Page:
Because of much confusion and abuse within the Christian realm, what I want to do is try to distinguish between what is permissible and what is not permissible according to the Word of God. We need to break it down between righteousness and unrighteousness. For clarity’s sake in this post, I need to choose the best word for each according to the following definitions:

Complain Definition: grumble about
Accuse Definition: place blame for wrongdoing, hold accountable

According to definition I had to choose the word complain to describe what is usually an unrighteous act and accuse to describe what is usually a righteous act. It is only meant as a general description, not as a rigid guideline. For example, I am aware that Satan is referred to in Revelation 12:10 as the ‘accuser of the brethren’, but let’s keep it within context that it is to show that even though the accusations were at one time correct, the sins of Christians now have been washed away by the blood of Jesus Christ.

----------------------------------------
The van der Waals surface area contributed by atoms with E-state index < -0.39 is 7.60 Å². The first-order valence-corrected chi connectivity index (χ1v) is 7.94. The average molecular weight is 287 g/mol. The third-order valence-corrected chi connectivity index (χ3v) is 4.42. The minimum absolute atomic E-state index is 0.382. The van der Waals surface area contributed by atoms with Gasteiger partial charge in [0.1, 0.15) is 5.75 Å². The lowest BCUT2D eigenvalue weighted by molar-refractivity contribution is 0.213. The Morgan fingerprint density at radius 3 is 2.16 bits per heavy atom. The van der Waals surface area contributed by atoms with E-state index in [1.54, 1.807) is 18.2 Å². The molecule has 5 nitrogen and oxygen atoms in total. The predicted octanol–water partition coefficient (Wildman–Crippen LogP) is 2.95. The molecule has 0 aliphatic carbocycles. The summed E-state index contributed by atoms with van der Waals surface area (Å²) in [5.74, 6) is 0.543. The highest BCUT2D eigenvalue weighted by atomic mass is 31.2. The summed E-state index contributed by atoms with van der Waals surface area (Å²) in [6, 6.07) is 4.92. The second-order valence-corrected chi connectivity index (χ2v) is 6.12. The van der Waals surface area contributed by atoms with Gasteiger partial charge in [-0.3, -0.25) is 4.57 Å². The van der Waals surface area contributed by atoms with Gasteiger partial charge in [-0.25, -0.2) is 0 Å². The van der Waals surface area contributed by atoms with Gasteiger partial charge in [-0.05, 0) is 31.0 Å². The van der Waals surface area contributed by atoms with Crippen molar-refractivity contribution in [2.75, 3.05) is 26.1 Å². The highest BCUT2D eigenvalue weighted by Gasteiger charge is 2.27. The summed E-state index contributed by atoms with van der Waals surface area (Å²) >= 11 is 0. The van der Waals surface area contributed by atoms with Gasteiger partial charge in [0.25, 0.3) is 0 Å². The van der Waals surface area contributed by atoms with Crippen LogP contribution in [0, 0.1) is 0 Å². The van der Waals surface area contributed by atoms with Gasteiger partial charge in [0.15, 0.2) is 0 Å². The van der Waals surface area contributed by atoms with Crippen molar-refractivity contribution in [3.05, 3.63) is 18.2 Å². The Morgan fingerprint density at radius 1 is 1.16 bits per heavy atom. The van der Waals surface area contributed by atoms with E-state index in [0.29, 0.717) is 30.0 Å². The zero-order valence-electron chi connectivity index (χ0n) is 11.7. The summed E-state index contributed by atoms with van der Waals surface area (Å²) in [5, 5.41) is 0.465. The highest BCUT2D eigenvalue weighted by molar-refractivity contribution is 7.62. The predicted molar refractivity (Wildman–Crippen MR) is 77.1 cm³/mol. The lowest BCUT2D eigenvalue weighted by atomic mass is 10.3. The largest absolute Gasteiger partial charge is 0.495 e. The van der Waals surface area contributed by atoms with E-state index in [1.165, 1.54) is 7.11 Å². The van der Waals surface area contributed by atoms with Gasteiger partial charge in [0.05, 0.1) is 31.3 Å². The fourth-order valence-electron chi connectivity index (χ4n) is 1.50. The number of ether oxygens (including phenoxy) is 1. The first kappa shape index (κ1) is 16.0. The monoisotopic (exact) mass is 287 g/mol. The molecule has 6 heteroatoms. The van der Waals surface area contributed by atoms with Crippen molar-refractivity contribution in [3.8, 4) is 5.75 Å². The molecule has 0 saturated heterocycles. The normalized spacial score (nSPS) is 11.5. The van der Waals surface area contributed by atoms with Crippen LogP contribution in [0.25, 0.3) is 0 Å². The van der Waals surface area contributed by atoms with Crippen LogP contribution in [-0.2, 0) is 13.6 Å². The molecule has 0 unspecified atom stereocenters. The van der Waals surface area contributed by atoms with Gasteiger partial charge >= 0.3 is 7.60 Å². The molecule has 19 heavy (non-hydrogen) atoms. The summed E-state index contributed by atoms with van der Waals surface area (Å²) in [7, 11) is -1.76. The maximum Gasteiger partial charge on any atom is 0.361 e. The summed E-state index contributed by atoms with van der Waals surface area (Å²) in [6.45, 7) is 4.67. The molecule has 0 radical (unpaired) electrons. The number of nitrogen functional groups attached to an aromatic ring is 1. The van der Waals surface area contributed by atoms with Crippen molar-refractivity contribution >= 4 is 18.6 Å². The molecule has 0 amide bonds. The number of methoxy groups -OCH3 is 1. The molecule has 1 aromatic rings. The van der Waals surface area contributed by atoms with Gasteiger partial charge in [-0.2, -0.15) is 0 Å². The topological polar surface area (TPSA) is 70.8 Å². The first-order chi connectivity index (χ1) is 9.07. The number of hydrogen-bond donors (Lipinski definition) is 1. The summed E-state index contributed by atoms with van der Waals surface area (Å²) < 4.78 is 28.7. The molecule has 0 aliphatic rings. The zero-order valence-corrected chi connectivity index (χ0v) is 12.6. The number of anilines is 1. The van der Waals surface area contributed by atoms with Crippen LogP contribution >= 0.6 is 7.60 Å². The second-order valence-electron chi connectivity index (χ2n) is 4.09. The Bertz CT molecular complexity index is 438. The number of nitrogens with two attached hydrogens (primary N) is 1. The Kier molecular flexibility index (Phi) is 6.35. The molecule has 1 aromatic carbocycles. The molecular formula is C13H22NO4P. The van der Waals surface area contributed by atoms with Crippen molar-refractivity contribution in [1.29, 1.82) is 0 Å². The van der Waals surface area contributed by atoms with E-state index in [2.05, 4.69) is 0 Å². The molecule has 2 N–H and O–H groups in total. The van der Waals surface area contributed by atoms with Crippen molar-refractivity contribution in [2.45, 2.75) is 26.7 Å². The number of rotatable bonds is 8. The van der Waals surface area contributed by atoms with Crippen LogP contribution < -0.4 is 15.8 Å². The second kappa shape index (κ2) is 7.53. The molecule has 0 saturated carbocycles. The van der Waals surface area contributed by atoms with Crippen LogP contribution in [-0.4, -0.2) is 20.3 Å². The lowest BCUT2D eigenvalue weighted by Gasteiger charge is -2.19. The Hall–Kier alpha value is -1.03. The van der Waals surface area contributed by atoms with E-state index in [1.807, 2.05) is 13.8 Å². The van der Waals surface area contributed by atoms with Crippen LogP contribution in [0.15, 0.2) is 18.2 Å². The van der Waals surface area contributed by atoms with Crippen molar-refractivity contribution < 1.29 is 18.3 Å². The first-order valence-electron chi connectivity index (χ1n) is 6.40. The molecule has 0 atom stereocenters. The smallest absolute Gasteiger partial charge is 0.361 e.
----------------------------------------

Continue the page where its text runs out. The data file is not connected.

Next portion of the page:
Let’s First Look At Complaining:

The Greek word translated “complainer” means literally “one who is discontented with his lot in life.” It is akin to the word grumbler. Complaining is certainly not a fruit of the Spirit (Galatians 5:22-23) and, in fact, is detrimental to the peace, joy, and patience that come from the Spirit. For the Christian, complaining is destructive and debilitating personally and only serves to make our witness to the world more difficult. Who, for instance, would be attracted to a religion whose adherents are dissatisfied with life and who continually grumble and complain?